This is it. After the Zeiram duology and Mechanical Violator Hakaider, director Keita Amemiya turns in his final live-action feature. Three years later, Yuko Moriyama would retire from film without a word. The end of an era, and it’s bittersweet but satisfying that Moon Over Tao is the swan song. Unlike the adaptations Hakaider and Amemiya’s debut Mirai Ninja, and even the Zeirams which incited a franchise — however modest — Moon Over Tao stands alone. It is purer, and landing at the end of a directing career, it possibly commands a larger budget. Very likely, this will be our most vivid glimpse into an auteur’s mind, to which “purity” is surely the theme. Still, my favorite aspect of the Amemiya mythos is the ship between director and actress. Where usually the director’s relationship or obsession with the lead is uncomfortable (Underworld, Planet Terror, Final Fantasy XIII), Amemiya continues to lens Moriyama with the same low-angled awe as he does the giant animatronic monster. I believe she’s a wholesome muse, and the ship culminates here with three times as many Yuko Moriyamas as usual. … More Moon Over Tao: Makaraga

K-Drama Report: My Name (2021) Follow-Up

Funny story with this one; I’d checked to see, “Hey, when’s that new Korean cool girl show out?” and it was that day, Oct. 16. Two thoughts seized me, then: “Yay!” and “I should write about this.” See, I’ve been on kind of an SEO tear lately, which is partly why the last several posts have skewed entirely Korean. That seems to be the country of the week, and I’m glad there’s a country of the week at all. I just happened to see the SNL Squid Game parody, and that’s how you know you’ve made it, aside from the massive revenue. The recent post I did about Squid Game, in fact, was a cynical product, and even a bit rushed as a result — a hastily-thought-out premise effecting a strange contrarian opinion. But once I read that review of Parasite, I couldn’t let it go. And then comes My Name, yet another Netflix K-drama, and this one — unlike Squid Game — actually appealed directly to my sensibilities (which probably makes for a less compelling post, because I tend to say the same, uncomfortable thing). But because I’d checked, I had the opportunity to post something that very premiere day. … More K-Drama Report: My Name (2021) Follow-Up

K-Drama Report: My Name (2021)

I’m three episodes into My Name and already desperate to continue. On paper, it’s tailor-made to my sensibilities, those which I’ve struggled to communicate on this blog. My only remotely successful With Eyes East YouTube video is a wild-eyed plea to Hollywood, or Indonesian Hollywood, or anyone with a camera and a gallon of fake blood, to cast Julie Estelle and contribute to her undoubtedly skyward journey. I hardly got this point across in the video, but Estelle represents, to me, a new kind of action star. Where the Hong Kong heroines from the ‘60s through the‘90s were simply working with a different sort of market — less bloodsoaked and crazy, with notable exceptions — and modern actresses dip from time to time into action with mixed results, say Kim Ok-vin or Mary Elizabeth Winstead, the image Julie Estelle has built for herself so far has the potential to stay gory at the intersection of Indonesia’s auteurs and the international market’s appetite. … More K-Drama Report: My Name (2021)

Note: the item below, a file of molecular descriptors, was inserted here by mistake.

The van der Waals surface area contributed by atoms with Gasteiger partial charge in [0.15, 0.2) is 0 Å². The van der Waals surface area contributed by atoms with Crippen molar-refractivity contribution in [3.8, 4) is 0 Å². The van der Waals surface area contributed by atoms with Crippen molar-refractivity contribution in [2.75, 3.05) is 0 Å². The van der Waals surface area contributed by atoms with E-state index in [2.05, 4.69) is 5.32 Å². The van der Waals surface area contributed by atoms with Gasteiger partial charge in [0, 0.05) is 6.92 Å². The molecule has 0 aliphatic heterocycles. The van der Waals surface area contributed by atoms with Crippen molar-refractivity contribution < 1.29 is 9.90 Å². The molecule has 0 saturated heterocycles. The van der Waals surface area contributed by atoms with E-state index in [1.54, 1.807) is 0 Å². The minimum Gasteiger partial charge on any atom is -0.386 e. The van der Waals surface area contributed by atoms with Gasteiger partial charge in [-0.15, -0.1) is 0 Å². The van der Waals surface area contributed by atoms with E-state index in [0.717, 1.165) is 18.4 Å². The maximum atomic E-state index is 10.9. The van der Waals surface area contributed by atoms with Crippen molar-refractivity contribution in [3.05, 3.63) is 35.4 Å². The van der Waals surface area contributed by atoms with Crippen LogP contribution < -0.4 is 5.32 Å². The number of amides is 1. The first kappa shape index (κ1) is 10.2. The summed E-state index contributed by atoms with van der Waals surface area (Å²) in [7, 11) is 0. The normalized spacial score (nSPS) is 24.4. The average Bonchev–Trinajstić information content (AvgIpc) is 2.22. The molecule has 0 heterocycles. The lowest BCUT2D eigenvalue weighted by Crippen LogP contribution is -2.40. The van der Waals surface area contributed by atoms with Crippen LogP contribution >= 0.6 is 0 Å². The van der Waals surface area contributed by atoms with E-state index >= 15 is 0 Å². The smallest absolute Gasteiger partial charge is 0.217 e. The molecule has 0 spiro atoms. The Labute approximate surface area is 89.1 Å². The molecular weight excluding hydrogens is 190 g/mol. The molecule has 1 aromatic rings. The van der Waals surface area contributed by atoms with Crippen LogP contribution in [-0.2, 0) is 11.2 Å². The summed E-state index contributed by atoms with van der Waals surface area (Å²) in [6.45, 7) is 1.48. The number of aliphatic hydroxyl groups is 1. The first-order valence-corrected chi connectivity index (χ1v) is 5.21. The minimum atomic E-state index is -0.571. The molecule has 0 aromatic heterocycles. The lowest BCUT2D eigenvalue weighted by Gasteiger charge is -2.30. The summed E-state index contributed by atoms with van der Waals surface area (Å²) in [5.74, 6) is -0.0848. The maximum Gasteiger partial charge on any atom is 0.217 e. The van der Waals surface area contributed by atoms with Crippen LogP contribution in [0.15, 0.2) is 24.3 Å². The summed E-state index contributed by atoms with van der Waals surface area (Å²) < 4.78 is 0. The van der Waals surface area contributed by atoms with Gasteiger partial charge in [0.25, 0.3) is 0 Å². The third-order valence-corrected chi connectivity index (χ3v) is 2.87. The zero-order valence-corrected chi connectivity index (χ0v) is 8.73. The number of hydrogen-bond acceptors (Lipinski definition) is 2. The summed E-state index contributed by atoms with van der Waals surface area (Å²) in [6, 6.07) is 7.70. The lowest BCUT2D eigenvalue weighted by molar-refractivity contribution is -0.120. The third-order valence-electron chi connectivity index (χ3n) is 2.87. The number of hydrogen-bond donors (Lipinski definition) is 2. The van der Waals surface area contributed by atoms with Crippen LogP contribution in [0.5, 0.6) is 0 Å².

10/08/2021 – The Three Greatest K-Pop Songs?

I know I still have a long way to go on my K-pop journey, and am in no way claiming the authority necessary to even ask this question. But sometimes there’s music so compelling that the only way to express my feelings is with superlative. It’s shortsighted, and I’ve been burned on listicles before (because I live dangerously, apparently), but this is my current thought process. Sometimes I think I know which is number one, but then it changes. I do know better than to ask for input, unless the spiders have opinions, but if you’re reading this sometime in the future, let me know your take, and your top three. And don’t forget to like, comm– oh, right, spiders. … More 10/08/2021 – The Three Greatest K-Pop Songs?